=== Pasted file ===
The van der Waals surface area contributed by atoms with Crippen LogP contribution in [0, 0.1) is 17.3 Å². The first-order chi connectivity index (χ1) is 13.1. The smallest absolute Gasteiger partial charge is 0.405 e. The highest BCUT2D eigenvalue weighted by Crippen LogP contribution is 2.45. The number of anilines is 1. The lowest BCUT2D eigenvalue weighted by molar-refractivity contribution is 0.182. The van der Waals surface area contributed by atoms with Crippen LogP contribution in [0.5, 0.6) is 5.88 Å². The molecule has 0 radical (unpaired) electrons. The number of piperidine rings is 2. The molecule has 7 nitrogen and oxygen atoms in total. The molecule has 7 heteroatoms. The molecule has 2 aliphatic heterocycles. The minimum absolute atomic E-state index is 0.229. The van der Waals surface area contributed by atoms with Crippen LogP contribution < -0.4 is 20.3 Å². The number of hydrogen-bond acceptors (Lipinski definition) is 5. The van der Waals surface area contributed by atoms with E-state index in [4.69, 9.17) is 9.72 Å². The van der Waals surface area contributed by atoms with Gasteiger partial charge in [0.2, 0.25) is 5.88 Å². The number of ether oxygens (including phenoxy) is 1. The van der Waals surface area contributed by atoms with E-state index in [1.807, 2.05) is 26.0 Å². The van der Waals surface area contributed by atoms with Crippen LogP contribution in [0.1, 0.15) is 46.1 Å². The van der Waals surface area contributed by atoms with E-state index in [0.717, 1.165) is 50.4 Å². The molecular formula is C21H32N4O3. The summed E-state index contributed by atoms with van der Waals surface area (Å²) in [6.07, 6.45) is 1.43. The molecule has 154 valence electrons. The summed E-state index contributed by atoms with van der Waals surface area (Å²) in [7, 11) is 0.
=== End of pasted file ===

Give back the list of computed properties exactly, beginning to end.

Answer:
The van der Waals surface area contributed by atoms with Crippen LogP contribution in [0, 0.1) is 17.3 Å². The first-order chi connectivity index (χ1) is 13.1. The smallest absolute Gasteiger partial charge is 0.405 e. The highest BCUT2D eigenvalue weighted by Crippen LogP contribution is 2.45. The number of anilines is 1. The lowest BCUT2D eigenvalue weighted by molar-refractivity contribution is 0.182. The van der Waals surface area contributed by atoms with Crippen LogP contribution in [0.5, 0.6) is 5.88 Å². The molecule has 0 radical (unpaired) electrons. The number of piperidine rings is 2. The molecule has 7 nitrogen and oxygen atoms in total. The molecule has 7 heteroatoms. The molecule has 2 aliphatic heterocycles. The minimum absolute atomic E-state index is 0.229. The van der Waals surface area contributed by atoms with Crippen LogP contribution < -0.4 is 20.3 Å². The number of hydrogen-bond acceptors (Lipinski definition) is 5. The van der Waals surface area contributed by atoms with E-state index in [4.69, 9.17) is 9.72 Å². The van der Waals surface area contributed by atoms with Gasteiger partial charge in [0.2, 0.25) is 5.88 Å². The number of ether oxygens (including phenoxy) is 1. The van der Waals surface area contributed by atoms with E-state index in [1.807, 2.05) is 26.0 Å². The van der Waals surface area contributed by atoms with Crippen LogP contribution in [0.1, 0.15) is 46.1 Å². The van der Waals surface area contributed by atoms with E-state index in [0.717, 1.165) is 50.4 Å². The molecular formula is C21H32N4O3. The summed E-state index contributed by atoms with van der Waals surface area (Å²) in [6.07, 6.45) is 1.43. The molecule has 154 valence electrons. The summed E-state index contributed by atoms with van der Waals surface area (Å²) in [7, 11) is 0.